Tour de France winner: Cadel Evans's often-sullen ride to historic victory
Cadel Evans's victory marks the first time an Australian has won the Tour. Until now, Evans, a runner-up in 2007 and 2008, was known as one of the Tour's prickliest riders.
(Page 3 of 3)
But he struggled in Saturday’s time trial and on Sunday, stood second on the Champs-Élysées podium once again. “We would have wanted a Schleck to be another step higher on the podium, but we’re proud of what we’ve achieved” he said.Skip to next paragraph
Subscribe Today to the Monitor
'Clean team' makes statement
A year after drug doping allegations put Contador's 2010 title in question, this year's race was not free for doping charges.
Indeed, in week 1, Russian Alexandr Kolobnev tested positive for hydrochlorothiazide, a diuretic often used to mask other drugs. He withdrew from the race and is expected to be fired by his team, Katusha.
While Contador tested positive for the banned drug clenbuterol during last year's Tour, the the Spanish cycling federation cleared him in February. It accepted his claim that the drug’s presence was a result of eating tainted beef.
But that decision has been appealed by cycling’s governing body, UCI, and Contador now awaits an August hearing at the Court of Arbitration for Sport. If the Spanish federation’s decision is overturned, Contador would be stripped of all his titles since — and including — last year’s Tour title.
Contador’s failed drug test, and his subsequent participation in this Tour, signals that there’s much work left to be done in cycling’s fight against doping.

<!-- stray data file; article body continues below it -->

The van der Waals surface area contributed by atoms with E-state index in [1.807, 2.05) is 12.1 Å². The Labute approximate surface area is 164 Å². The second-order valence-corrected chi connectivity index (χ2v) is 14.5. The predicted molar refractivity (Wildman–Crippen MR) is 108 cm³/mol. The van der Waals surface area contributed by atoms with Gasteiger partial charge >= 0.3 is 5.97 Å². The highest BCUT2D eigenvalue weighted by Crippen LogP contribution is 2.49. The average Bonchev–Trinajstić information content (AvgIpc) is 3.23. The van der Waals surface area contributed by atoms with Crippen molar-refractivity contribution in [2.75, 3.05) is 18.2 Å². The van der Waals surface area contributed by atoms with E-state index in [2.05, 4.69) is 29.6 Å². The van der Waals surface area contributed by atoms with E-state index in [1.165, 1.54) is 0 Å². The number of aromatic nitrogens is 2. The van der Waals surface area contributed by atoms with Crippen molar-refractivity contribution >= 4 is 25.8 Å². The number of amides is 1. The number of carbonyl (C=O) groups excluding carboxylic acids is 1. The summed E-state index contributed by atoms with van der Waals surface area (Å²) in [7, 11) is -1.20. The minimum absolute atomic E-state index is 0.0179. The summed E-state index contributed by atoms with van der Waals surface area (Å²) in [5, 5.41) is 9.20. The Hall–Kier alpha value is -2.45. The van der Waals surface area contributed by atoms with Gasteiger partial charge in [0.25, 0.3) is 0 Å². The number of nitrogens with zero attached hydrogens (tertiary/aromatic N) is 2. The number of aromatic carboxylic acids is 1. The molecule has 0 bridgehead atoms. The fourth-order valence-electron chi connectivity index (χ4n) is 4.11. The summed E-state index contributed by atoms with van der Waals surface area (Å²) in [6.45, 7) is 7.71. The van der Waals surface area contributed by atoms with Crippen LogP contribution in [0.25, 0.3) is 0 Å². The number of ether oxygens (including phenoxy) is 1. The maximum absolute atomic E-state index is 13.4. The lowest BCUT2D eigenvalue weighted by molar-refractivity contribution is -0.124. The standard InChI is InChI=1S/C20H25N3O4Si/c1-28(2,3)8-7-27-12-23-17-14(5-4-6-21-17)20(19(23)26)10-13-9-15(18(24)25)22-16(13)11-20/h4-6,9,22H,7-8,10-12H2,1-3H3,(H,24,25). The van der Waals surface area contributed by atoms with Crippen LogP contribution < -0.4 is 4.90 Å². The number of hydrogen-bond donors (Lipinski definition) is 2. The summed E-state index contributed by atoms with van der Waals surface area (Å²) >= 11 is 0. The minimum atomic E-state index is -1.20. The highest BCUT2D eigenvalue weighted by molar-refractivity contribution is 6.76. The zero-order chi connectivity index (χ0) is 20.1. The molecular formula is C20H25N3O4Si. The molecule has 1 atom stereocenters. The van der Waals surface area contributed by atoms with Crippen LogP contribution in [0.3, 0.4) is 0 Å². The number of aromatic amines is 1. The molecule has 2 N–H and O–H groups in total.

But there are signs that the sport isn’t pedaling backward.
The success of American team Garmin-Cervélo, which has a zero-tolerance antidoping policy for its riders, in this year’s race has sent a positive message to the professional peloton. The self-proclaimed “clean team” had a banner Tour: winning four stages, including the team time trial, and capturing the overall team classification.
"I am confident that clean riders can win big races,” team founder Jonathan Vaughters said after the team’s time trial win on July 3. “We’ve showed [it's possible.]"
Grit and guts
Evans’s victory is being claimed as a win for clean cycling, too.
“It was done with true grit, a great deal of guts and a panache to prove to the world you can win the biggest race in the world while riding clean,” Australia’s Mike Turtur, a vice president for the UCI, told The Australian.
But the champion himself didn’t want to address the issue of doping in a press conference Saturday night, saying only that “the best thing I can do as an athlete is to give a good example.”
He preferred to look toward Sunday and his victory celebration.
Today, in the evening light of Paris, as other riders celebrated the Tour’s conclusion by drinking champagne and taking photos with family, Evans stood atop the podium.
He draped himself in the Australian flag and beamed as, for the first time in Tour history, his country’s national anthem echoed across the Champs-Élysées.
IN PICTURES: Cycling in stages: Tour de France 2011